My hope for this holiday is that others realize the same: Jesus wasn’t born so we can receive gifts and overeat; that’s not what Jesus taught us to do. He taught us to give, be generous, love our families, and celebrate his life.
Coralville – St. Thomas More Parish’s Stephen Ministry invites people who are grieving or dealing with a family crisis to a Blue Christmas service on Thursday, Dec. 22 at 6 p.m. The prayer service will offer a time to reflect on Scripture readings and solemn songs of hope and comfort. The church is located at 3000 12th Ave. For more information, please call Meliza at (319) 210-9233.
Oskaloosa – A healing Mass will be celebrated at St. Mary Church Friday, Dec. 30 at 7 p.m. There will be confessions before Mass and books in English and Spanish on prayer, healing, deliverance and exorcism. There will be a class the following morning on healing prayer.
Bettendorf – A centering prayer support group meets at Our Lady of Lourdes Parish on the second and fourth Tuesdays of each month from 6:30-7:30 p.m. After centering prayer, participants will discuss the book “Taste of Silence.” For more information call Judy at (563) 355-0611.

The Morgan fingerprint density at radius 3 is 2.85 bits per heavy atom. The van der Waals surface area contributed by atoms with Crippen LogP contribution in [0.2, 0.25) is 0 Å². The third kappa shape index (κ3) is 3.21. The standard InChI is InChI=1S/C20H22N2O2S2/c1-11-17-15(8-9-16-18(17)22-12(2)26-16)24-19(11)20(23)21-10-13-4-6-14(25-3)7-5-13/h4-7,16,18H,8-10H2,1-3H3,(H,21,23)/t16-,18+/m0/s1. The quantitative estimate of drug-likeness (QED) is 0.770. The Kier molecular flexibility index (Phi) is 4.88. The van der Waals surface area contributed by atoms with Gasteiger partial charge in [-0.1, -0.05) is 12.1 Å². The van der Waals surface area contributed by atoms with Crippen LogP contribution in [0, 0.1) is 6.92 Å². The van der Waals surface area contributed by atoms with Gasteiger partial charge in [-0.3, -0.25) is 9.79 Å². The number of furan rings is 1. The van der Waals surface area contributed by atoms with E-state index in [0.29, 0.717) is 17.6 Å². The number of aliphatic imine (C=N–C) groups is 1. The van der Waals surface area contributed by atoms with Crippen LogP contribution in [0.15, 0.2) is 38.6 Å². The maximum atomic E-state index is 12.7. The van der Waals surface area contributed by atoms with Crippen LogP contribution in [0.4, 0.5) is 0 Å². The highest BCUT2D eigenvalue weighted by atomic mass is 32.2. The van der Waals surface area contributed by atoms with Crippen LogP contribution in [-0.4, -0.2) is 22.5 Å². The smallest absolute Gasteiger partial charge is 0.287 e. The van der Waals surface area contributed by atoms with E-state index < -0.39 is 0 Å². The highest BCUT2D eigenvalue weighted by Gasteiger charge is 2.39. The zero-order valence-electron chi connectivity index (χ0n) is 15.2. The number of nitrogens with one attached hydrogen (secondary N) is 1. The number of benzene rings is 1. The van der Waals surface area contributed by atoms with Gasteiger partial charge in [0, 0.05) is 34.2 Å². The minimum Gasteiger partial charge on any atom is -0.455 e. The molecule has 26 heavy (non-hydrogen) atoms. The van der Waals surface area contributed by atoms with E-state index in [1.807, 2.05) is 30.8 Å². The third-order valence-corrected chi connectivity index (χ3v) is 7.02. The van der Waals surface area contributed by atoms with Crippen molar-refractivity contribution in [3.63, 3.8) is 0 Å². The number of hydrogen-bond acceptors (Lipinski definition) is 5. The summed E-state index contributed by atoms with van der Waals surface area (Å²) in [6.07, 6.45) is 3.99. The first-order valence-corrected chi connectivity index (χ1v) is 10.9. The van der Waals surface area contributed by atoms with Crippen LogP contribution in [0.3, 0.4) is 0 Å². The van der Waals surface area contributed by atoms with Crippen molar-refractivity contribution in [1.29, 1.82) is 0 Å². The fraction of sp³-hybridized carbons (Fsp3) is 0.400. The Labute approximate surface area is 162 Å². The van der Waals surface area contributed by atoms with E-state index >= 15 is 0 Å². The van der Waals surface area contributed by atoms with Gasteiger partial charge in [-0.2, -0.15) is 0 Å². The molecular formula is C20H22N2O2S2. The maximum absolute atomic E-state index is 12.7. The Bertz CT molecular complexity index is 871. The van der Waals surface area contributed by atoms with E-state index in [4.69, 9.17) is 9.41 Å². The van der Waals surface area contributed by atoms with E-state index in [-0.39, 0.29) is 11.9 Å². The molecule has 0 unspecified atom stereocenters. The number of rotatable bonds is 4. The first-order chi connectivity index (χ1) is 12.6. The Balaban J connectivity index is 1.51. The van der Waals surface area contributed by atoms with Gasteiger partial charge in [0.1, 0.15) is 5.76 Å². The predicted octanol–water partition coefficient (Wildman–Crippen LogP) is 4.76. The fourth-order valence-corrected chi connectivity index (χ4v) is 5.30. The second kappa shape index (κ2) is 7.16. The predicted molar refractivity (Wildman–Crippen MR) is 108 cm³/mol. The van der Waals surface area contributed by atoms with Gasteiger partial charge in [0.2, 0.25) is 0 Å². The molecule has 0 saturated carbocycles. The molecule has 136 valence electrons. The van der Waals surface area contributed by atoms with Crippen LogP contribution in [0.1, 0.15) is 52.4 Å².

Davenport — Discover the heritage of the Catholic Church with Father Robert Barron, the creator and host of “CATHOLICISM,” a 10-part documentary that explores the global culture of the Catholic Church. The journey covers the lands of the Bible, Europe, North America, Latin America, Africa and more. People may view this documentary at St. Paul the Apostle Parish beginning on Tuesday, Jan. 10 at 9:30 a.m. in Denning Hall. To register or get more information, contact John Muenster at (563) 343-1355 or email@example.com.
Davenport – Our Lady of Victory Catholic Church and the Diocese of Davenport invite people to the Marriage Encounter Weekend Feb. 17-19, 2012. Married couples of all faiths are welcome to a weekend designed to revitalize, strengthen and enrich marriages. Cost is $95 per couple; financial assistance is available. To sign up and get more information, contact Tracy or Joe Ripslinger at (563) 388-0355 or firstname.lastname@example.org.
Oxford – The Oxford and Cosgrove Knights of Columbus will hold a pancake, sausage and egg breakfast Jan. 9 at St. Mary’s Hall from 7:30 a.m. to noon. A free-throw contest for boys and girls ages 10-14 will take place upstairs at the same time.